We remain available for further discussion and cooperation on this matter.


Trinity Mount Ministries Website

Tuesday, September 27, 2011

Is Facebook Tracking Everywhere You Go Online?

Logging out doesn't seem to help, says one writer:
by Josh Wolford | September 26, 2011 @ 4:06pm

Is it possible that Facebook is tracking your web browsing activity, even when you are logged out?

According to Australian hacker and writer Nik Cubrilovic, Facebook could know that you are reading this article, simply because we, like most sites nowadays, have a Facebook share button.

Cubrilovic ran a little test involving cookies and found that logging out of Facebook does not mean that Facebook can’t still know every page you visit on the same browser.

Is it possible to be both private and social? Is privacy a long lost cause because of social networking like Facebook? Let us know what you think.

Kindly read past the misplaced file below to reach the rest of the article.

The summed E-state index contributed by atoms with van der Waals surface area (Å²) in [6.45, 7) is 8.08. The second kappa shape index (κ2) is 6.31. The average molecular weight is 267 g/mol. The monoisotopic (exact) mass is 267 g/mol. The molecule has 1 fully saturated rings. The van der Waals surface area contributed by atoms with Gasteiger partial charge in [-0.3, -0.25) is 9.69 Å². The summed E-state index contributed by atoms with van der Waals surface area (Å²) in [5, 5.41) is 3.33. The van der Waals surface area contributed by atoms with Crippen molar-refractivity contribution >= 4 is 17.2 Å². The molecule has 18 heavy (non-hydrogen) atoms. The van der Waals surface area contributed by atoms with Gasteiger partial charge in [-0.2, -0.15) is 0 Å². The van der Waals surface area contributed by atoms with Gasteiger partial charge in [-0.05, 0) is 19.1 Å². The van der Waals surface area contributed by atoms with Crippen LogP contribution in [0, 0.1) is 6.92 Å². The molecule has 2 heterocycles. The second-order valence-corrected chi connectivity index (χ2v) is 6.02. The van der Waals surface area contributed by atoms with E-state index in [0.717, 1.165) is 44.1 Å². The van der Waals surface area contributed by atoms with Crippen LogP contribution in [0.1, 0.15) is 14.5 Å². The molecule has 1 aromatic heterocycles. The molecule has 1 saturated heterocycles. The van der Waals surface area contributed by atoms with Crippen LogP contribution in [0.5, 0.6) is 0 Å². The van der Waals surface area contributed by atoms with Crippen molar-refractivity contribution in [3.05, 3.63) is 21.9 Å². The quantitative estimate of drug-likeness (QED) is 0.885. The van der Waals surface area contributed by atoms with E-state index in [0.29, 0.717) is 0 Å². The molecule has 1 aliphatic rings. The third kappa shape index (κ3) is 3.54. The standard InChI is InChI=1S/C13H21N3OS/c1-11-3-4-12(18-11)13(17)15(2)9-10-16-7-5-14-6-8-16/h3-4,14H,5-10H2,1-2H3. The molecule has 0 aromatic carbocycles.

On his blog post on Sunday, he shows what cookies are sent during a logged-in Facebook user’s visit to compared to a logged-out user’s visit to Logging out is apparently supposed to prompt the deletion of certain identifiers, but that doesn’t happen, says Cubrilovic.

    The primary cookies that identify me as a user are still there (act is my account number), even though I am looking at a logged out page. Logged out requests still send nine different cookies, including the most important cookies that identify you as a user

    This is not what ‘logout’ is supposed to mean – Facebook are only altering the state of the cookies instead of removing all of them when a user logs out.

This means that whenever you visit a page online that has a Facebook share button, like button or any other related widget, all of this pertinent information is being sent to Facebook. That’s how they can know where you are going on the web.

This shouldn’t be news to anyone. It’s right there in the Facebook Privacy terms -

    We receive data whenever you visit a game, application, or website that uses Facebook Platform or visit a site with a Facebook feature (such as a social plugin). This may include the date and time you visit the site; the web address, or URL, you’re on; technical information about the IP address, browser and the operating system you use; and, if you are logged in to Facebook, your User ID.